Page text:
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Help with my behaviour

(57 Posts)
Sneezybell Sun 16-Feb-14 15:19:06

Me and my partner have been together for just over 7 and half years and have two daughters, ever since first daughter came along I've been the worst person to live with.

I'm controlling, abusive and uptight with everything or anyone in the house. I hate the affect it's having on everyone in the household. I've been reading this book to try and help "stop hurting the women you love" and I've enquired about a relationship course and will be going down to speak to them on Tuesday.

I spoke to my partner about this and she said she wants me to start listening to her, start respecting her and engaging in family life.

I am willing to do anything to turn this around, any ideas on where to start?

Keepithidden Mon 17-Feb-14 09:37:15

OP - Can I ask how you knwo your abusive? Is it a case of reading about abusive behaviour and self diagnosing? What kinf of abusive behaviour are you exhibiting and what impact does it have on your family?

I ask because I have previously thought of some of my behaviour as abusive, I consumed vast amounts of literature and could see some of my behaviours in the the Lundy Bancroft tome. I suspect all of us can carry out abusive behaviour to some extent, but the key thing (I understand, and I am no expert) is the sustained pattern of behaviour. I can be quite passive aggressive, I'm crap at conflict management and withdraw. I recognise this now and pull myself up on it regularly, but it is a strategy that served me well when I was younger and single so it is a struggle to change.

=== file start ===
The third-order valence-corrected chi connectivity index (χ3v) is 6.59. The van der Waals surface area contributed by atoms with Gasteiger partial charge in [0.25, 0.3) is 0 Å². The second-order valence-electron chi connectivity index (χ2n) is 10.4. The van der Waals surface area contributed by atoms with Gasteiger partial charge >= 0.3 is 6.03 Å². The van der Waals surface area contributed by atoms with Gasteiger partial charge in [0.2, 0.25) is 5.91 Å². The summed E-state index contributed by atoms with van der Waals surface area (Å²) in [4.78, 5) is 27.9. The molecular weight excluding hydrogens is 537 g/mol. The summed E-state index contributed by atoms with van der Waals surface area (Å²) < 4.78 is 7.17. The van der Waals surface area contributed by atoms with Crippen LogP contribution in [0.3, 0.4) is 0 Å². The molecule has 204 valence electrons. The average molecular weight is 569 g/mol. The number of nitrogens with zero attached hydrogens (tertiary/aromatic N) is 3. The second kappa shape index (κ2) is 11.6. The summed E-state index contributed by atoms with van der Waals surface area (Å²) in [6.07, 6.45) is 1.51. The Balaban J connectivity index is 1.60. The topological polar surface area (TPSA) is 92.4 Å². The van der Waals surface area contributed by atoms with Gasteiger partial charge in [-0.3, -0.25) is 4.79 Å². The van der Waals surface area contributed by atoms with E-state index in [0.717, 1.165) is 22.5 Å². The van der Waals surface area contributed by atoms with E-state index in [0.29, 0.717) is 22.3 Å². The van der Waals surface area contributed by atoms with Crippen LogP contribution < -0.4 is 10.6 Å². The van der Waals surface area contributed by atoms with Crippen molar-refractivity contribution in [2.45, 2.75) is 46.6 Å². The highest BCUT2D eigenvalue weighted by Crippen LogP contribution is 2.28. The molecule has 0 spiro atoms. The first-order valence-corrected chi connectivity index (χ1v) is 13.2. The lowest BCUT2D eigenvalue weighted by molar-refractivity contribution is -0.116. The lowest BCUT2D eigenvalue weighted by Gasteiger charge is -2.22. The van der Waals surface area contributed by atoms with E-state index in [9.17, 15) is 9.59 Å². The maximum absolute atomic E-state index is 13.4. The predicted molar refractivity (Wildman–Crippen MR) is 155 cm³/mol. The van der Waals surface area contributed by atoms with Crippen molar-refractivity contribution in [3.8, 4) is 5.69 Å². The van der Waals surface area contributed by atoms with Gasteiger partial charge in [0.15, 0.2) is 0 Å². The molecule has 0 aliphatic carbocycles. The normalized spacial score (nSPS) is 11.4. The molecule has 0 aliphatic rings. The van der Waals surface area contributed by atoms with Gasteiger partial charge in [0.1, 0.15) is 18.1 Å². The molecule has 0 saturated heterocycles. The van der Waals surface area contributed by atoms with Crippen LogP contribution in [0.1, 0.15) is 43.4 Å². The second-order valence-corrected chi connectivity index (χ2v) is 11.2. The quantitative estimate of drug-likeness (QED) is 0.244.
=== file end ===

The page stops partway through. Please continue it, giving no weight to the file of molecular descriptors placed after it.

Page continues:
I really hope this post isn't seen as minimising, it is certainly not my intent to diminish the harrowing experiences abusive relationships result in, I just wondered whether it was your own realisation of your behaviour that caused you to self diagnose, or whether someone else had pointed it out from an external position (possibly more objectively)?

OxfordBags Mon 17-Feb-14 09:37:41

Also, my advice - get long-term therapy whilst moving out of the family home, accepting that it will take a long time and that the relationship might be over, counselling will be necessary for his partner and children, etc. - is only the same advice he'd get from official, trained sources. I'm just saying it a bit more bluntly, because I'm not legally required to pussyfoot around self-confessed abusers, especially ones who I suspect are only writing here as a grand gesture, or who want tonpay lip service to the idea of true change.

And I presumed the OP is describing EA, not violence.

wouldbemedic Mon 17-Feb-14 11:15:06

oxford, I hope you don't shower real life people with such sarcasm and scorn - it would be abusive. Don't you see? Or don't you want to? It's not about whether the other person 'deserves it' - it's about decent standards of behaviour. Setting an example by treating someone with respect is not pussyfooting and it doesn't mean you can't get the job done. Shaming, aggressive behaviour is a classic sign of abuse. I'll withdraw from the thread now as this isn't helping the OP. OP, get professional help and take their advice. Mumsnet has probably been as helpful as it's going to be in signposting you to rl potential help. Good luck.

Monetbyhimself Mon 17-Feb-14 11:29:58

Am still amazed that people are engaging. This man has invaded a space that his wife uses. There are a thousand other online forums where he could have posted for advice.

Yet he chose to register on the forum his wife uses. And those of you who have made excuses for his behaviour, and who have placed responsibility for it with his wife know NOTHING about the dynamics of domestic abuse.

Creepy, manipulative, classically abusive behaviour to stalk and follow someone online.

OxfordBags Mon 17-Feb-14 11:45:11

Shoulder, meet chip.

OxfordBags Mon 17-Feb-14 11:46:40

(not you, Monet. And you're right about not engaging)

Bingbongbinglybunglyboo Mon 17-Feb-14 11:57:10

Op, have you made plans to move out yet?

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